A study found that in 2015 ten times more people died from suicide and murder than in war: 1.4 million vs 144,000. There has been a "sharp increase" in cases of mental illness, but the region lacks specialist to treat them.
Beirut (AsiaNews) – In the Middle East, acts of violence like murder and suicide and not only war have created a "lost generation" of children and young people, without resources in the present or hope for the future, this according to a report published in the International Journal of Public Health.
The study, which covers 22 nations as Afghanistan, Iran, Saudi Arabia, Pakistan, Somalia, Sudan, Syria and the United Arab Emirates, found that suicide and murder took ten times as many lives as war, particularly among men.
In all, acts of violent accounted for 1.4 million deaths in 2015. By comparison, wars in the Eastern Mediterranean region – home to 600 million people – took 144,000 lives.
In the past, scholars and experts had sounded the alarm for the future of the region’s generations. In its 2015 study UNICEF noted that wars and violence had deprived 13 million children of the right to education and the opportunity to go to school because of destroyed or damaged facilities.
What is more, it is not only the physical damage to schools that hurts, but the "desperation" experienced by an entire generation of students who see their hope and future shattered.
"Intractable and endemic violence is creating a lost generation of children and young adults," said lead author Ali Mokdad, director for Middle Eastern Initiatives at the Institute for Health Metrics and Evaluation (IHME) at the University of Washington. "The future of the Middle East is grim unless we can find a way to bring stability to the region."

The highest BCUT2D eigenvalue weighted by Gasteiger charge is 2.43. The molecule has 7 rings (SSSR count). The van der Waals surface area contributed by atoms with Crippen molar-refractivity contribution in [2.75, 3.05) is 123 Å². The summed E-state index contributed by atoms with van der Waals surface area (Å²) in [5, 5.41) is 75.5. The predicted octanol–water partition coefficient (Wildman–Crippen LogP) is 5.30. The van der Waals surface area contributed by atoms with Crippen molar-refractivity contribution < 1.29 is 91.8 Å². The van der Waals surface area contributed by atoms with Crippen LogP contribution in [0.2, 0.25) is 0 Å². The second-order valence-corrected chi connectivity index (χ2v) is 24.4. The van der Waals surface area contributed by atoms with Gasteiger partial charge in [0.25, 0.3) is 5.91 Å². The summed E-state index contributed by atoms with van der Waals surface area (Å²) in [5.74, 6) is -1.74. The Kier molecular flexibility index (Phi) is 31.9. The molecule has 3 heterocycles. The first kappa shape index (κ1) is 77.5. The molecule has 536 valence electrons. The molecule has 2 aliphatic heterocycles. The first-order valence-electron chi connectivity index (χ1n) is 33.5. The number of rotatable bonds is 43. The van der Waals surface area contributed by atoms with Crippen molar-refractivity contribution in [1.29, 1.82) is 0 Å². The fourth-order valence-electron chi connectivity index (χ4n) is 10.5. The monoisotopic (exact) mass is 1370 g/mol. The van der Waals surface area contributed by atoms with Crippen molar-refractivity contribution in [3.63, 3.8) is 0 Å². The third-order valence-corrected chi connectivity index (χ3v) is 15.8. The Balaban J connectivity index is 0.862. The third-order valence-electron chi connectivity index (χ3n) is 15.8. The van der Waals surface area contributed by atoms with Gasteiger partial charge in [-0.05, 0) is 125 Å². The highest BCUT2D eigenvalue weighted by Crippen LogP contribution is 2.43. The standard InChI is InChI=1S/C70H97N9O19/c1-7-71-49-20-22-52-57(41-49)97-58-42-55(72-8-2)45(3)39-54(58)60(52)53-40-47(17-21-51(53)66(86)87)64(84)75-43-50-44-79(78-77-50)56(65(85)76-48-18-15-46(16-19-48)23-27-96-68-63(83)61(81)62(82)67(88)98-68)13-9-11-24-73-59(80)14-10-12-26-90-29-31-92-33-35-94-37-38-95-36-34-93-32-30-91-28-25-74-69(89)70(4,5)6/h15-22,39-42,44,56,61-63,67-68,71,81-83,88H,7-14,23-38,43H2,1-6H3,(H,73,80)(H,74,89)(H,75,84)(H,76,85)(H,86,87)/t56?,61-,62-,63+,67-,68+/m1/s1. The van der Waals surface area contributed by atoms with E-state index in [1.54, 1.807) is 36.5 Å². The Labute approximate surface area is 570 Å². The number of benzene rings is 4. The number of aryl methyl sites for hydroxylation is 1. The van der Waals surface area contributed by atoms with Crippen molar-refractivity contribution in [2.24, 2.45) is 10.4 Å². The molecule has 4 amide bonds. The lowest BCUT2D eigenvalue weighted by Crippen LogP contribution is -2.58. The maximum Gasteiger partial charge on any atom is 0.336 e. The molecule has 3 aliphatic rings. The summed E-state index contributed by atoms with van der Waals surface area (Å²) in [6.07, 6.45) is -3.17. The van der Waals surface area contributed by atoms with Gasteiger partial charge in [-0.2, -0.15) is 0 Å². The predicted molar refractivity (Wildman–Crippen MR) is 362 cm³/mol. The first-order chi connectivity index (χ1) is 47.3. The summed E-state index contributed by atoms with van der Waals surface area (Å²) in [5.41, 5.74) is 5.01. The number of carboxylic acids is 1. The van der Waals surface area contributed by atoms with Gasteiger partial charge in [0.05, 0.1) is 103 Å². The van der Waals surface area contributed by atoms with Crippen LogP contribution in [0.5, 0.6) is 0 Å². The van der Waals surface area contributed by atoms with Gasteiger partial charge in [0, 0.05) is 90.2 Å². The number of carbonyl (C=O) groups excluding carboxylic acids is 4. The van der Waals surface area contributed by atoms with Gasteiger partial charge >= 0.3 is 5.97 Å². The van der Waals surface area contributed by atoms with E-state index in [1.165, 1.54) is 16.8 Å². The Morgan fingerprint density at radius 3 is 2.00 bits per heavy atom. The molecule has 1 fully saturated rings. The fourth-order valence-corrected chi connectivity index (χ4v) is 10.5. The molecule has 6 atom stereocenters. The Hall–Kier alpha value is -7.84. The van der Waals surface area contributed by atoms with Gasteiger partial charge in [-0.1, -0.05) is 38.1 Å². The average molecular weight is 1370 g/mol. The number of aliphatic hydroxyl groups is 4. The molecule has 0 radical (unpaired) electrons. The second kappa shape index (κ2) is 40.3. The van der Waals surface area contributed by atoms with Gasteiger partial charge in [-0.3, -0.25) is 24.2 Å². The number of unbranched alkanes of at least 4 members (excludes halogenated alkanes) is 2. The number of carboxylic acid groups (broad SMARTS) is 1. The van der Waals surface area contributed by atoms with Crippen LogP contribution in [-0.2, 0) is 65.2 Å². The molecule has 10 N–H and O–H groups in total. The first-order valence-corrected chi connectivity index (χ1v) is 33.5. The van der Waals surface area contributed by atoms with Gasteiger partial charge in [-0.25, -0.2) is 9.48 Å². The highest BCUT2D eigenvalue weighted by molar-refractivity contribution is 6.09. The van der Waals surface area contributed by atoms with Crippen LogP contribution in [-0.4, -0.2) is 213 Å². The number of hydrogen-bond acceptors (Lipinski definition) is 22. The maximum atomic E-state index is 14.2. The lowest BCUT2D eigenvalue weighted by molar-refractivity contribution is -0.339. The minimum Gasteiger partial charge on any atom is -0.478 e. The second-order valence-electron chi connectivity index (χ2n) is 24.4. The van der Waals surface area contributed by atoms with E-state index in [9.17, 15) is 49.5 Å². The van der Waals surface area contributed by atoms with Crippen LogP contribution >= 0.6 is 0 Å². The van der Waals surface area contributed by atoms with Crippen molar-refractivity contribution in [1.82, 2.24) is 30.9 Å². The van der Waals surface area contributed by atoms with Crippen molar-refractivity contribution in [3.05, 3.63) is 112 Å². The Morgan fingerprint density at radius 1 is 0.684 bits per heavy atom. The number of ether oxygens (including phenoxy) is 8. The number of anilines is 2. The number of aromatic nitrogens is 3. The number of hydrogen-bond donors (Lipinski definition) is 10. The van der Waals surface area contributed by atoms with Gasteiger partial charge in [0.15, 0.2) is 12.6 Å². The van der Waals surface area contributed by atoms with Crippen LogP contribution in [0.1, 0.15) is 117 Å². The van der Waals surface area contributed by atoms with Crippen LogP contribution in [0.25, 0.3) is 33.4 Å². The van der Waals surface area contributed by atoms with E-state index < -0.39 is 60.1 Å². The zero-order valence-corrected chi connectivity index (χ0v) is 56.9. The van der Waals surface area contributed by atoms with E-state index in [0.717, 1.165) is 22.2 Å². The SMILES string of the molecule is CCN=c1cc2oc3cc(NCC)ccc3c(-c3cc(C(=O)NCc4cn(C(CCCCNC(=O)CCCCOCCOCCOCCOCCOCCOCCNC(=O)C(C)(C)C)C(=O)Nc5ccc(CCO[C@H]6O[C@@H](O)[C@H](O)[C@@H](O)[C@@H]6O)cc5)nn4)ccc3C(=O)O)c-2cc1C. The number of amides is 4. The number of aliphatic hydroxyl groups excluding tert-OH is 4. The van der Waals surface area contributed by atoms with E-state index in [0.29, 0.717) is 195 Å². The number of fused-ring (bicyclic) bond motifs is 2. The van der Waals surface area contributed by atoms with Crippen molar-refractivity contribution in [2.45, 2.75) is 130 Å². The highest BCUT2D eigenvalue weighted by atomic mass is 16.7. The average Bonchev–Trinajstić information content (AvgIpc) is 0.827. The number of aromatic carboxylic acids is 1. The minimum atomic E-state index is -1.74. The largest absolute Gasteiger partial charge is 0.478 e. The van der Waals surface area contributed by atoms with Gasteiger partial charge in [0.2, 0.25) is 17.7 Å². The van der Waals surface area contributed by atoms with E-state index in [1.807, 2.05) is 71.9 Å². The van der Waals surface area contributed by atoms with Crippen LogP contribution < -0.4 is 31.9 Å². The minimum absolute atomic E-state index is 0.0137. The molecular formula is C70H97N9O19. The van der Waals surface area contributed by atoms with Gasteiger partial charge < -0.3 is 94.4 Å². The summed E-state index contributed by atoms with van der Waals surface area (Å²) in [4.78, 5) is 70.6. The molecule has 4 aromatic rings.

Among the findings, researchers noted a "sharp increase" in mental health conditions such as depression, anxiety, bipolar disorder, and schizophrenia in the Eastern Mediterranean.
"In 2015, nearly 30,000 people in the region committed suicide and another 35,000 died from interpersonal violence, representing increases of 100 per cent and 152 per cent, respectively, over the past 25 years," said the report.
"In other parts of the world during the same period, the number of deaths from suicide increased 19 per cent and interpersonal violence by 12 per cent."
At the same time, experts such as counsellors, psychiatrists and psychologists are in severe shortage.
Countries such as Libya, Sudan and Yemen have just 0.5 psychiatrists per 100,000 people. In comparison, among European nations the ratio ranges from nine per 100,000 to more than 40.
Researchers also found a ten-fold increase in deaths related to HIV/AIDS between 1990 and 2015.
Most of the cases of death from HIV/AIDS occurred in Djibouti, Somalia, and Sudan. Where HIV patients do not receive timely and proper treatment.